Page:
• There appears to be a slight flub as Jackie Wilson sings a different ending to Lonely Teardrops which stops dead, whereas the backing chorus starts to continue on/fade out (while Wilson has already stopped/paused. It's as if Wilson was just singing over the recorded soundtrack from the record...Oops... On another episode rebroadcast tonight ,1/25/03, featuring the Beach Boys, Pearl Bailey appears to have a slip up in a similar vein. On 'I Believe' she keeps singing , even when there's an instrumental break, only to look away and appear to chuckle before cutting out while the break finishes...Oh, the days of live TV... But hardly noticeable in either case...

    • According to a newspaper column, Brenda Lee lip-synched her two numbers on this show. ("Ed Sullivan was back on his TV'er, but singer Brenda Lee had laryngitis and her two numbers were dubbed in." "Earl Wilson Says" column, November 16, 1961).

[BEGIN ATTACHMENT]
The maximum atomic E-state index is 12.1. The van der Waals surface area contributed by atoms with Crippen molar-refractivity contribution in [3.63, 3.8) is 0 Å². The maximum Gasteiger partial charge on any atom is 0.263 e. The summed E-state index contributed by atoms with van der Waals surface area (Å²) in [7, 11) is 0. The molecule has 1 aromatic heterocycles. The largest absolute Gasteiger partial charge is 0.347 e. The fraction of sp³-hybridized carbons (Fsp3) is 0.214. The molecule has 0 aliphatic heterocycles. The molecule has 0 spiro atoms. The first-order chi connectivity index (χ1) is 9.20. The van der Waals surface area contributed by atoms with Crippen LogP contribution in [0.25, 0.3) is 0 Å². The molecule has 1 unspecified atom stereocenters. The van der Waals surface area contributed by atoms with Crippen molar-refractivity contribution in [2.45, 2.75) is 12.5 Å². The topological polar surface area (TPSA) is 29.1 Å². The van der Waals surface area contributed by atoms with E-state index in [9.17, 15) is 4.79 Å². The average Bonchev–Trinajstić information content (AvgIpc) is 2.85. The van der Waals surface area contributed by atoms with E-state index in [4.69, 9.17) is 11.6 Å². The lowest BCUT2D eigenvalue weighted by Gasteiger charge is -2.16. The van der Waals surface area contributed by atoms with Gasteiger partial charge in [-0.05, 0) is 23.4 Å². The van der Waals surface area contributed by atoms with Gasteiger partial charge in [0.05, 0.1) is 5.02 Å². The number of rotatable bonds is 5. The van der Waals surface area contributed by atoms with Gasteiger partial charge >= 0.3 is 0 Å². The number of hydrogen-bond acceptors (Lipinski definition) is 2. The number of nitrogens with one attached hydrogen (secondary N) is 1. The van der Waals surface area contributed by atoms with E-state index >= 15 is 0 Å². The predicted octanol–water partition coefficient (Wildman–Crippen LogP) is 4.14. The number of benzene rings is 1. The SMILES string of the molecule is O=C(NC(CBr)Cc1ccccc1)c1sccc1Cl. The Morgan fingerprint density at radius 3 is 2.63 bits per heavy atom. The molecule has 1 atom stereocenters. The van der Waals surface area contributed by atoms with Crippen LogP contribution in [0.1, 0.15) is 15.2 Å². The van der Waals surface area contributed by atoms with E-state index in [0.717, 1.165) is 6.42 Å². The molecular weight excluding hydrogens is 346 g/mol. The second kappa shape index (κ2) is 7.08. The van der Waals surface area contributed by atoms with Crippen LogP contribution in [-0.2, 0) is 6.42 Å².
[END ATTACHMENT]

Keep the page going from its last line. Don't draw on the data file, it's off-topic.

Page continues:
• Maurice Chevalier was scheduled to perform a comedy routine on this show. But, according to¬†AP News columnist Cynthia Lowry, Chevalier's appearance was limited to walking on stage and saying "little more than hello."

    • You can see a good example of Beatle humor when, near the end of "This Boy," John jokingly mimics the melody with a falsetto voice, prompting a smile from Paul.

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    Allusions (2)

    • announcer: apparent "cure-all"
      Anacin apparently cures "depression"

    • George Fenneman: appetite enhancer
      According to the Lipton commercial, tea is considered an "appetite enhancer"(?)

  • Fan Reviews (10)
  • The Boys of Wexford

    By moll34, Jun 14, 2013

  • Ed Sullivan

    By petenv, Sep 10, 2012

  • One of the best variety shows ever!

    By GemaInterian, Sep 28, 2011

  • One of the Best Shows Ever!

    By josh4prez, Jun 12, 2009

  • Almost everybody who was somebody, made it on The Ed Sullivan Show.

    By mapledrum99, May 22, 2008